Computer science “was a lot more creative than I originally thought it would be,” says Harika Dabbara, one of the graduates of last summer’s Girls Who Code program on the Microsoft campus in Redmond, Washington. (Photo courtesy of Abby Huang.)

Computer science “was a lot more creative than I originally thought it would be,” says Harika Dabbara, one of the graduates of last summer’s Girls Who Code program on the Microsoft campus in Redmond, Washington. (Photo courtesy of Abby Huang.)

The Girls Who Code Summer Immersion Program will return to Microsoft’s campus. Harika Dabbara attended last summer’s Girls Who Code Summer Immersion Program, a free, seven-week computer science education program offered to rising junior and senior girls in cities around the U.S. Dabbara was among the 20 girls in the Seattle area who attended the program on Microsoft’s Redmond campus. Microsoft YouthSpark will host the program again this summer on campus and also in San Francisco, Chicago, New York and Boston. The goal of the nonprofit Girls Who Code organization is to close technology’s gender gap – which is considerable. Microsoft is one of the tech companies that sponsor, host and implement the program, which this year is expanding nationwide from 19 programs reaching 375 girls, to 60 programs reaching 1,200.


Microsoft announced Tuesday the acquisition of Datazen Software, an industry leader in mobile business intelligence and data visualization on Windows, iOS and Android devices. Datazen is optimized for SQL Server Analysis Services and the overall Microsoft platform, enabling rich, interactive data visualization and KPIs on all major mobile platforms: Windows, iOS and Android. SQL Server Enterprise Edition customers with version 2008 or later and Software Assurance can now download the Datazen Server software for free. As a result, millions of people around the world are now be able to visualize and interact with data on their mobile devices, using the native mobile apps available at no charge at the respective app stores.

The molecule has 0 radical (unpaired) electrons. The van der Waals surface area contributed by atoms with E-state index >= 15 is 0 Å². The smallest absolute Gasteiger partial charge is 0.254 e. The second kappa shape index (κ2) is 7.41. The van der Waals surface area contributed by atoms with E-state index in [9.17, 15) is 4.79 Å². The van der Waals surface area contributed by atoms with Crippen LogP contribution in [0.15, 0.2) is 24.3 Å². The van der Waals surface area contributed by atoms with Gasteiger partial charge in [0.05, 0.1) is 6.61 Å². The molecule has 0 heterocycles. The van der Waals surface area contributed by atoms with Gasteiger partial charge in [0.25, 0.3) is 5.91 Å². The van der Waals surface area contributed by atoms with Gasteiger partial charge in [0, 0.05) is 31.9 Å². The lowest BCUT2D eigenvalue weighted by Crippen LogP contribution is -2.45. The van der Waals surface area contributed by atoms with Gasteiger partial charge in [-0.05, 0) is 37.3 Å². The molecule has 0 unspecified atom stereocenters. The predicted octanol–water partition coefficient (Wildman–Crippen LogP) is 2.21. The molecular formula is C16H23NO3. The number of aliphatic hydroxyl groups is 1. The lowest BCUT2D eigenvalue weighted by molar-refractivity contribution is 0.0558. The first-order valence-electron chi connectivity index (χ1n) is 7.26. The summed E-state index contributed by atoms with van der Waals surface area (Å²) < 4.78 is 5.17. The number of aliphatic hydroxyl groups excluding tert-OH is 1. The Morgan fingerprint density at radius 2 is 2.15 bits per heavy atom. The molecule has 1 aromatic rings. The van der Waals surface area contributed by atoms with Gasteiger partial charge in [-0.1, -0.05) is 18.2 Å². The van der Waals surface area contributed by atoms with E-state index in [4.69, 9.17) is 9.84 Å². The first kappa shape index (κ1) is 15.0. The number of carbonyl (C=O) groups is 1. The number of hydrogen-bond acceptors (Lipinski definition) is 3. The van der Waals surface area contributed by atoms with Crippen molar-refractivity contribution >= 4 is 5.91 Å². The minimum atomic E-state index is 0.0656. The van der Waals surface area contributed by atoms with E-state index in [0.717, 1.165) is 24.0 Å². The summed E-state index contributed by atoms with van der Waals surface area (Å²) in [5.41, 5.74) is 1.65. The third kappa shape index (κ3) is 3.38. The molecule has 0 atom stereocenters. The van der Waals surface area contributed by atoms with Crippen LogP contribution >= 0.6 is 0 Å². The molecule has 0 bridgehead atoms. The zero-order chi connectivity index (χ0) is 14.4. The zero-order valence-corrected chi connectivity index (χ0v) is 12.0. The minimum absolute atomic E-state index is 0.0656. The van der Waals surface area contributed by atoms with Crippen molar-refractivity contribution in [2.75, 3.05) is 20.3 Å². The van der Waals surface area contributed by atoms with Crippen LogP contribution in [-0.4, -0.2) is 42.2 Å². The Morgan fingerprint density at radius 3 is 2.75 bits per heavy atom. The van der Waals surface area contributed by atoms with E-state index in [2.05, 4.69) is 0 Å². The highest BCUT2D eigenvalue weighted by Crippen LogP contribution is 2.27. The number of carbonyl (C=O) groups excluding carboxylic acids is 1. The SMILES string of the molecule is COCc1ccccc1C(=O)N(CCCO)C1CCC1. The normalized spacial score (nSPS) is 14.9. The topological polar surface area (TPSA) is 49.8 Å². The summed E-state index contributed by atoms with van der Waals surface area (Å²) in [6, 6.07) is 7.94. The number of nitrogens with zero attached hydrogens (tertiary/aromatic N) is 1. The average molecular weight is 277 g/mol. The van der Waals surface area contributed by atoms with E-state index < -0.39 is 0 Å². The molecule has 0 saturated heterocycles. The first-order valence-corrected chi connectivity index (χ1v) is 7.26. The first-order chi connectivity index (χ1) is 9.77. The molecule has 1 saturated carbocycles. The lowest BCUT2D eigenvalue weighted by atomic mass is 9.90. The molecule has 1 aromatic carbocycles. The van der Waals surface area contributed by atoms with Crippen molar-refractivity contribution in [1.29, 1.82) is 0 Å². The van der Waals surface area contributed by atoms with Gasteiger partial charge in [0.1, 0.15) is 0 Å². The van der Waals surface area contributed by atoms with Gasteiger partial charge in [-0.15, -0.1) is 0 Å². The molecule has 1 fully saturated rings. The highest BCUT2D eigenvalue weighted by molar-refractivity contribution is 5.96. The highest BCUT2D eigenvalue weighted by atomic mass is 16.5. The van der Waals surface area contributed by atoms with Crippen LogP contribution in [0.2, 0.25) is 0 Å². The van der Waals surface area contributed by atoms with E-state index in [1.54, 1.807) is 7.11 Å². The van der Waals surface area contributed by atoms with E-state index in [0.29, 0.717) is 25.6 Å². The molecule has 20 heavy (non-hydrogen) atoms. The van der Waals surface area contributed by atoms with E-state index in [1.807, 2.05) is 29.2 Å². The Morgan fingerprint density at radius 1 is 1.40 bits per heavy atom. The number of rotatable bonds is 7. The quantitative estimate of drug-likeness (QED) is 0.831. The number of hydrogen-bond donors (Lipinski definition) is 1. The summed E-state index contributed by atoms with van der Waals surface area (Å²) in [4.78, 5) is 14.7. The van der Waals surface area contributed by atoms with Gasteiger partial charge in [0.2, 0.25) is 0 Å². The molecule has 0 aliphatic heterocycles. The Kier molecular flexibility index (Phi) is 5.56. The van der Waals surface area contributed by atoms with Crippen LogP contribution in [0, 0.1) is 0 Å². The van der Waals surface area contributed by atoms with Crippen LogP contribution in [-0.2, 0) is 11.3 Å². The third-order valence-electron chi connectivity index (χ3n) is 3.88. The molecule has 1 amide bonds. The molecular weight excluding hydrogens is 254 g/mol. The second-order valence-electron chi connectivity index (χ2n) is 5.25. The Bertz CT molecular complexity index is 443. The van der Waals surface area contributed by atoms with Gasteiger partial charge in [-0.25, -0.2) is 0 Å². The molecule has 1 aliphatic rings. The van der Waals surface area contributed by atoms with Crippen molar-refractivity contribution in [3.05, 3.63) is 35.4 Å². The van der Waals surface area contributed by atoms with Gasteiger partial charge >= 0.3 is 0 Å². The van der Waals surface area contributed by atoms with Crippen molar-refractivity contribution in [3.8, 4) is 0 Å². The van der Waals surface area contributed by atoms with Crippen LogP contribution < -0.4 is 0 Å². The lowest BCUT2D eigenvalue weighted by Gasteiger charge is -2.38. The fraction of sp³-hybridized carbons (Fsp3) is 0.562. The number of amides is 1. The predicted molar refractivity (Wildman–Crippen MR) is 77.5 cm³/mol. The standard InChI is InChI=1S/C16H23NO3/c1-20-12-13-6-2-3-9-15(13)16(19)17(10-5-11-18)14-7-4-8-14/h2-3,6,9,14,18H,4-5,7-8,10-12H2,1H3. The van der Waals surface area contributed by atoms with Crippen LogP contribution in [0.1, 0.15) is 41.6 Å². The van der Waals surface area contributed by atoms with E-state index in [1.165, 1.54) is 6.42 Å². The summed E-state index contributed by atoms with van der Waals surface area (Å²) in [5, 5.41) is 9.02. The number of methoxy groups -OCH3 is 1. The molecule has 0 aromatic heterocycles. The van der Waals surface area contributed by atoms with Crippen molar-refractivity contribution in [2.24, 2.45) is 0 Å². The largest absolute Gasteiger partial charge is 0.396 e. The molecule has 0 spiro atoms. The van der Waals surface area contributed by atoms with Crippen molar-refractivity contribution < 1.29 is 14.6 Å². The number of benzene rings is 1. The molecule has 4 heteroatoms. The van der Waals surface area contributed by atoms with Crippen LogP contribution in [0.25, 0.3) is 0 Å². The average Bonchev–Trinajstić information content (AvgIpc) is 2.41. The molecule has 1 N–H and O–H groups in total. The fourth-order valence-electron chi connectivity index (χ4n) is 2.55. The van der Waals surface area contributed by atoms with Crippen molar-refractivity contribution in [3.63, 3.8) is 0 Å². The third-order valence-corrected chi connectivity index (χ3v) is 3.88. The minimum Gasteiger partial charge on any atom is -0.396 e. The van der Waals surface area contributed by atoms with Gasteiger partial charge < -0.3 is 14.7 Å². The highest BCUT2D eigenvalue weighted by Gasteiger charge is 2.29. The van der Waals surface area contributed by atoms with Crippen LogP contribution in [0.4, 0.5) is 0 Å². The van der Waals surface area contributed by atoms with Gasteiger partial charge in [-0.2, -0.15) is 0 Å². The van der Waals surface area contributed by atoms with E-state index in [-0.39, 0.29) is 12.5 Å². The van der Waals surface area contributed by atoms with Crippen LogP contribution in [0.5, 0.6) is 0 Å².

The latest addition to the Halo universe arrived in a big way with “Halo: Spartan Strike,” which launched on Windows 8, Windows Phone 8, iPhone, iPad and Steam. We also got a new batch of Red Stripe Deals, updates to apps and games, the App of the Week, “My Talking Tom” and “Car Racing 3D High on Fuel.”


And, this week on our global adventure to find people who #DoMore on the Microsoft Instagram page, we met Devin Sinha. By day, he works as a Microsoft engineer in Seattle, and by night he is the lead singer and guitarist in an indie band.

Thanks for checking out this edition of Weekend Reading. See you next week!

Posted by Athima Chansanchai
Microsoft News Center Staff

New Dark-Web Market Is Selling Zero-Day Exploits to Hackers

New Dark-Web Market Is Selling Zero-Day Exploits to Hackers

A darknet marketplace called TheRealDeal Market has emerged, focusing on brokering hackers’ zero-day attack methods.

The post New Dark-Web Market Is Selling Zero-Day Exploits to Hackers appeared first on WIRED.

Hackers Could Commandeer New Planes Through Passenger Wi-Fi

Hackers Could Commandeer New Planes Through Passenger Wi-Fi

New jets have Wi-Fi passenger networks that use the same network as the avionics systems of the planes.

The post Hackers Could Commandeer New Planes Through Passenger Wi-Fi appeared first on WIRED.